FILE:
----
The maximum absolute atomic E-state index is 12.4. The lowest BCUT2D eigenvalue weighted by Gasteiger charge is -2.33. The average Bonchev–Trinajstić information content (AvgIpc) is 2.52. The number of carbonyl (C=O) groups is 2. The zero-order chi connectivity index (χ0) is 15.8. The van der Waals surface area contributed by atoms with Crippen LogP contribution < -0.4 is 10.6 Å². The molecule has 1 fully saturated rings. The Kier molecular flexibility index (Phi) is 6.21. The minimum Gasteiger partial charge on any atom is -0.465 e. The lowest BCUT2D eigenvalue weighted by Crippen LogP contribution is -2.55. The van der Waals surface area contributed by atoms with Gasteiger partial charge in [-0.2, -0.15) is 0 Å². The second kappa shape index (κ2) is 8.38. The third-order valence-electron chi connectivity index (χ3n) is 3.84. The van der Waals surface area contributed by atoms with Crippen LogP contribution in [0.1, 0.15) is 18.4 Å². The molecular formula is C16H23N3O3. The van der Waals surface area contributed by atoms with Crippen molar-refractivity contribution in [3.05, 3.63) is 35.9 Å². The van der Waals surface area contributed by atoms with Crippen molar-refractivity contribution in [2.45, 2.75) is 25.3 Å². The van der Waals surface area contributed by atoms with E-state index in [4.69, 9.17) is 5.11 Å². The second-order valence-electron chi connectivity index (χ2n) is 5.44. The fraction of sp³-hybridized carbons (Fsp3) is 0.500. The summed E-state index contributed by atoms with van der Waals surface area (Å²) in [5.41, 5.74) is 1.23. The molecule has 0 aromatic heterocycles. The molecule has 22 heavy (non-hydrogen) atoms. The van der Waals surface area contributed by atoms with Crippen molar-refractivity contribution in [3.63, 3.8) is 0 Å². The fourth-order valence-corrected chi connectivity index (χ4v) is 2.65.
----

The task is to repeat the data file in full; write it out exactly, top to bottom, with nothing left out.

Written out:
The maximum absolute atomic E-state index is 12.4. The lowest BCUT2D eigenvalue weighted by Gasteiger charge is -2.33. The average Bonchev–Trinajstić information content (AvgIpc) is 2.52. The number of carbonyl (C=O) groups is 2. The zero-order chi connectivity index (χ0) is 15.8. The van der Waals surface area contributed by atoms with Crippen LogP contribution < -0.4 is 10.6 Å². The molecule has 1 fully saturated rings. The Kier molecular flexibility index (Phi) is 6.21. The minimum Gasteiger partial charge on any atom is -0.465 e. The lowest BCUT2D eigenvalue weighted by Crippen LogP contribution is -2.55. The van der Waals surface area contributed by atoms with Gasteiger partial charge in [-0.2, -0.15) is 0 Å². The second kappa shape index (κ2) is 8.38. The third-order valence-electron chi connectivity index (χ3n) is 3.84. The van der Waals surface area contributed by atoms with Crippen LogP contribution in [0.1, 0.15) is 18.4 Å². The molecular formula is C16H23N3O3. The van der Waals surface area contributed by atoms with Crippen molar-refractivity contribution in [3.05, 3.63) is 35.9 Å². The van der Waals surface area contributed by atoms with Crippen molar-refractivity contribution in [2.45, 2.75) is 25.3 Å². The van der Waals surface area contributed by atoms with E-state index in [4.69, 9.17) is 5.11 Å². The second-order valence-electron chi connectivity index (χ2n) is 5.44. The fraction of sp³-hybridized carbons (Fsp3) is 0.500. The summed E-state index contributed by atoms with van der Waals surface area (Å²) in [5.41, 5.74) is 1.23. The molecule has 0 aromatic heterocycles. The molecule has 22 heavy (non-hydrogen) atoms. The van der Waals surface area contributed by atoms with Crippen molar-refractivity contribution in [3.63, 3.8) is 0 Å². The fourth-order valence-corrected chi connectivity index (χ4v) is 2.65.